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China boycott call rattles sports market: ‘Can’t suddenly do it’

Amid the rising clamour to boycott Chinese goods following the border clash that left 20 Indian soldiers dead, leading players in India's sports industry find themselves in a tough corner.

Written by Mihir Vasavda | New Delhi | Updated: June 23, 2020 7:56:06 am
india china border dispute, chinese goods boycott, boycott china protests, chinese sports goods boycott, sports market, galwan faceoff, indian express Protests against China in Kolkata on Thursday. (Express photo/Partha Paul)

Table tennis balls, shuttlecocks, badminton and tennis racquets, wrestling mats, javelins, high jump bars, boxing headguards, mountain climbing accessories, gym equipment, sportswear — the list of sports equipment imported from China goes on and on. Follow India-China border dispute LIVE updates

But now, amid the rising clamour to boycott Chinese goods following the border clash that left 20 Indian soldiers dead, leading players in India’s sports industry find themselves in a tough corner. The reason: More than half of India’s sports equipment imports are from China, according to the Department of Commerce’s data for 2018-2019 (see box).

“They have more than 50 per cent share in the sports market,” says Lokesh Vats, managing director of domestic manufacturing giant Vats. “We say ‘vocal for local’ but government policies over the decades have led to Chinese products completely invading our markets.”

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Table tennis star Sathiyan Gnanasekaran says India is self-reliant when it comes to racquets and tables, but “China manufactures balls almost like a monopoly”.

Shanghai Double Happiness (DHS), he says, supplies balls for all world tour events, apart from World and Asian Championships. “All Indian players practise with the same set of balls to get used to the spin and bounce. At other levels, you see balls with different brand names. But even if you buy a set from Stiga (Sweden) or Stag (India), you will find that it is manufactured in China,” says Gnanasekaran.

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It’s the same story for a lot of brands. Jay Kowli, general secretary of the Boxing Federation of India, says that a popular brand among Indian boxers is Australia’s Sting. “But they are all made in China,” he says.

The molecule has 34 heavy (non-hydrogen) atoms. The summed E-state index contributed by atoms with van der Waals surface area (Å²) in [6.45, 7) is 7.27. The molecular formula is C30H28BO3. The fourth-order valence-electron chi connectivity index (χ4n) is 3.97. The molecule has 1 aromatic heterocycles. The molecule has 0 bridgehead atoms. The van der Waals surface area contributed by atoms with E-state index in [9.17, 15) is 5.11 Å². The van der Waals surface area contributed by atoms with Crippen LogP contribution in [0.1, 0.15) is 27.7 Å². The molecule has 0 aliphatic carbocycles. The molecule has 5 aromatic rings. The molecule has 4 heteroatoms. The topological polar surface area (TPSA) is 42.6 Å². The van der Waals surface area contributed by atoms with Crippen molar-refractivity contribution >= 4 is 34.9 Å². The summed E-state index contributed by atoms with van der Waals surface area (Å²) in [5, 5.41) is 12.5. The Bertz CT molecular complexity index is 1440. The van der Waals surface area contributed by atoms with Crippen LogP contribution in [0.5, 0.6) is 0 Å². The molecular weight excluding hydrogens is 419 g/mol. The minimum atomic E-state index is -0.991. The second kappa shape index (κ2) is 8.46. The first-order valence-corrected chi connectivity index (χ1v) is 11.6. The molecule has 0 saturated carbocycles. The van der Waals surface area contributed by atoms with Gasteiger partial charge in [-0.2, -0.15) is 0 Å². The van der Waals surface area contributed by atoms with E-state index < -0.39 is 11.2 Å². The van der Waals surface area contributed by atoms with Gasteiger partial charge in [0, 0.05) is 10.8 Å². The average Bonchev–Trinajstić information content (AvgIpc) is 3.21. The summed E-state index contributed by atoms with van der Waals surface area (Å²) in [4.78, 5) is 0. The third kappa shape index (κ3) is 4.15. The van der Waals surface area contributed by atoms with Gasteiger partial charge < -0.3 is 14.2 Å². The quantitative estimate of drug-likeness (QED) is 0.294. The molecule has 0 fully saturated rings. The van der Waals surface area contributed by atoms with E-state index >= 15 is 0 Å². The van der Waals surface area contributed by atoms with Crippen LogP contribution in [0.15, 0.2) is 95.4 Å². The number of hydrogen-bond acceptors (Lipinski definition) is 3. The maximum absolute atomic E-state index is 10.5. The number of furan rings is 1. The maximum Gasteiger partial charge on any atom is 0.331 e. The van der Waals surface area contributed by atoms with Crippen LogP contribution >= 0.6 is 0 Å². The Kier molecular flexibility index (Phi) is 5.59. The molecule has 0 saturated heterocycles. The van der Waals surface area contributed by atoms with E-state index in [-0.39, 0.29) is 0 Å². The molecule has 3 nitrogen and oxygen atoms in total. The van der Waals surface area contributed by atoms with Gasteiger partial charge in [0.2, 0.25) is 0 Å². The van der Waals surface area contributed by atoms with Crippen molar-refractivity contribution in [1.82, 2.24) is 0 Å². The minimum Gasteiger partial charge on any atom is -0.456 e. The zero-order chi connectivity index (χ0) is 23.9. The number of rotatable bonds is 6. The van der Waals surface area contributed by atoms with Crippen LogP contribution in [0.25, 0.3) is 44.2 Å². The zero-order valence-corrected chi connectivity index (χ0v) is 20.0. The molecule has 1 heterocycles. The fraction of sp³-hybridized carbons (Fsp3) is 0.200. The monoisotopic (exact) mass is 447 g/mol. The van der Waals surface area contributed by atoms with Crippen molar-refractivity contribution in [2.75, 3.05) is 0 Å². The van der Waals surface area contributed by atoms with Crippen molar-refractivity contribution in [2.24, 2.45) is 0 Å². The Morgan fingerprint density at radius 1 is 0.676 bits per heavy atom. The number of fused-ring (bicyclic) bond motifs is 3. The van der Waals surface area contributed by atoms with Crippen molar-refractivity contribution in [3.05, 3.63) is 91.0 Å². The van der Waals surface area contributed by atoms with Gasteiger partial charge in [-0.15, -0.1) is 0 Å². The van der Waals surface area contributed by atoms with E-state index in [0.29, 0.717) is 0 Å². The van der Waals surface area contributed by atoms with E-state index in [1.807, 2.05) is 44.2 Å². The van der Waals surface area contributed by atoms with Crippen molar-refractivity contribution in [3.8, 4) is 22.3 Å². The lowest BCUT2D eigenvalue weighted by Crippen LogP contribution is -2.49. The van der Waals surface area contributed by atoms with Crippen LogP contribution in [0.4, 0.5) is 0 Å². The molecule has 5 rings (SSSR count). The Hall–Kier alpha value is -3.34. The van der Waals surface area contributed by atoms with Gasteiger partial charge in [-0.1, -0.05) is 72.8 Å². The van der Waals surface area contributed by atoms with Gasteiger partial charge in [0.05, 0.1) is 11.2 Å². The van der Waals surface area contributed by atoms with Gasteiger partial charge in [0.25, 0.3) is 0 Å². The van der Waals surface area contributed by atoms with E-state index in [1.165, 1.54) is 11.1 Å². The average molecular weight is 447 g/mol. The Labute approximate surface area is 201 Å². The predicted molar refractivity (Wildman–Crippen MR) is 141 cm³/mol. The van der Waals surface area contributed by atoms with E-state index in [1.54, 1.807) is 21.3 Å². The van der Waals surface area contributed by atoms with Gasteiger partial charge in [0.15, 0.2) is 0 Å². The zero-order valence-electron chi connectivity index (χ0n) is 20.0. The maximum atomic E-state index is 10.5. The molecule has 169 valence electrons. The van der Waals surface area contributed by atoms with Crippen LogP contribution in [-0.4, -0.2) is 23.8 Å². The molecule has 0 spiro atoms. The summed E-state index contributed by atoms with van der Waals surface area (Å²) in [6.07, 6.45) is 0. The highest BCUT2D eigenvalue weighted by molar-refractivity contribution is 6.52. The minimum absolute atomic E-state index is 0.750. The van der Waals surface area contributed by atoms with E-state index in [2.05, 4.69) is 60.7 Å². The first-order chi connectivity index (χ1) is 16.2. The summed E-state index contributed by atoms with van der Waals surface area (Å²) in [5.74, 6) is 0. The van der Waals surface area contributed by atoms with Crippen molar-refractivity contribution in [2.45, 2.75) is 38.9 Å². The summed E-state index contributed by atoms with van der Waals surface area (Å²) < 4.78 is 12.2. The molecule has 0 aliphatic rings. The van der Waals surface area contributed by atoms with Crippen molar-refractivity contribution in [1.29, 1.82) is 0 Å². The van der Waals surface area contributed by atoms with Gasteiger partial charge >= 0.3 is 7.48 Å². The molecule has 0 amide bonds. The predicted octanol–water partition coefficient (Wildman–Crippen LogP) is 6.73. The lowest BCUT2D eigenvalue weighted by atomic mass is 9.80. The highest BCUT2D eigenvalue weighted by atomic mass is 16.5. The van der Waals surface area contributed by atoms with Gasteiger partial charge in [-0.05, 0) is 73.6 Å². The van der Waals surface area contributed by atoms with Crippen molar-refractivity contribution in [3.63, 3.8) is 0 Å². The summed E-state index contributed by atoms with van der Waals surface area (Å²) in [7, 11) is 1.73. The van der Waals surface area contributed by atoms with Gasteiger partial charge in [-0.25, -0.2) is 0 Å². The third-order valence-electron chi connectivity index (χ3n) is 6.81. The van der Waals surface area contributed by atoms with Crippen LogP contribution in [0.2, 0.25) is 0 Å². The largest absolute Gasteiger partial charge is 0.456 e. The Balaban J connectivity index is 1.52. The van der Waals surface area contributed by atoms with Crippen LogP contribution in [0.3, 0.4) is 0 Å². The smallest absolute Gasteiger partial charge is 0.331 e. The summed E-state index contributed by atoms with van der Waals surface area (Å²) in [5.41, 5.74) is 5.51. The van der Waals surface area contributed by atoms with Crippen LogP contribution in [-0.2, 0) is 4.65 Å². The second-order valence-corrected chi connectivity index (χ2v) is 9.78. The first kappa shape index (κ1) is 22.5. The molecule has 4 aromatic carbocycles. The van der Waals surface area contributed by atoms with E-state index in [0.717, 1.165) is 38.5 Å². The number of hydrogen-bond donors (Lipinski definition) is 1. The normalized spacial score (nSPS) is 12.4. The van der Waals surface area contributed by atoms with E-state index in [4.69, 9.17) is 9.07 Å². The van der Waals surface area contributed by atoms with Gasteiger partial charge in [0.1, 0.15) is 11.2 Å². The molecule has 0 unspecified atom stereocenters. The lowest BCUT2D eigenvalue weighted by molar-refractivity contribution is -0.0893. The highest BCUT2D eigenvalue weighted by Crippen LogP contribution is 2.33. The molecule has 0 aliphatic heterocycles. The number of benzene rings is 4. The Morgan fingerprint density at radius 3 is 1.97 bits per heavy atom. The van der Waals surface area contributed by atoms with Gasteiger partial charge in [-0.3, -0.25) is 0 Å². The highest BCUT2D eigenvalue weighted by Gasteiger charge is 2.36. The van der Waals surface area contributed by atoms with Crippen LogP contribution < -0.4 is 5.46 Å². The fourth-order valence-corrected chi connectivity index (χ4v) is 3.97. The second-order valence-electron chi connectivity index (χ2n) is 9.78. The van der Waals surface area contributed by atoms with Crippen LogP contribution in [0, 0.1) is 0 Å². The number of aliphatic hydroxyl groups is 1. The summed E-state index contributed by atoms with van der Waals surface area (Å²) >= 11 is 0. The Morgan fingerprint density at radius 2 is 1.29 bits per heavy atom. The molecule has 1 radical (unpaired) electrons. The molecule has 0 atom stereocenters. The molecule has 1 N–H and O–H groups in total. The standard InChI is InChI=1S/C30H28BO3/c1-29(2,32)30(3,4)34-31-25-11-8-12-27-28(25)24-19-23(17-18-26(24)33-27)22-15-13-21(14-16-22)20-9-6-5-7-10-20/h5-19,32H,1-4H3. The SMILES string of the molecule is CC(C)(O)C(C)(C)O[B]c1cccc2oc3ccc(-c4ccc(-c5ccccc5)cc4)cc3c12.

Kowli, however, insists that only India-made equipment is used at the domestic level. “India has a strong manufacturing base for boxing equipment. However, since they have enough business in India, they haven’t gone through the international federation’s certification process. So we have to import equipment for elite training centres and top boxers,” he says.

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Boxing’s equipment import bill for 2018-19 stood at about Rs 3 crore, with China accounting for Rs 1.38 crore.

Pran Nath Chadha, who is a member of the Sports and Toys Exporters Association in manufacturing hub Jalandhar, says Chinese manufacturers are “leading exporters for combat sports goods like mats and other protective equipment”.

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But India’s reliance on China goes deeper than importing finished products, say officials and players. Domestic manufacturers, who mainly export hockey sticks and balls, cricket bats and balls, boxing equipment and chess boards, among other items, “depend a lot” on raw material from China.

Vikas Gupta of Soccer International, a Jalandhar-based export house that manufactures the Vector brand of footballs, volleyballs, basketballs and rugby balls, says they import polyurethane and ethylene-vinyl acetate foam from China for their products.

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“The raw material quality in India is not good and we cannot reach the desired standard to export our products to major markets in Europe and USA as well in India. Chinese manufacturers provide us with high-quality raw material at a very competitive price,” he says.

Vats, whose firm is based in another manufacturing hub Meerut, says China is “far, far ahead in dyeing and engineering” as well. “The iron rods, benches, curling and multi-stations that you see at gyms are all imported from China because they are cheap. Almost all the material used for tracksuits comes from China because it is cheap,” he says.

Pricing and superior technology are cited as the other key reasons. For instance, a majority of the machine-stitched footballs sold in India are made in China, along with the artificial turfs that dot the country. “We need to invest in research and development, and overcome pricing problems,” says Vats. “We can’t just suddenly start boycotting Chinese products.”

(With Shahid Judge & Nitin Sharma)

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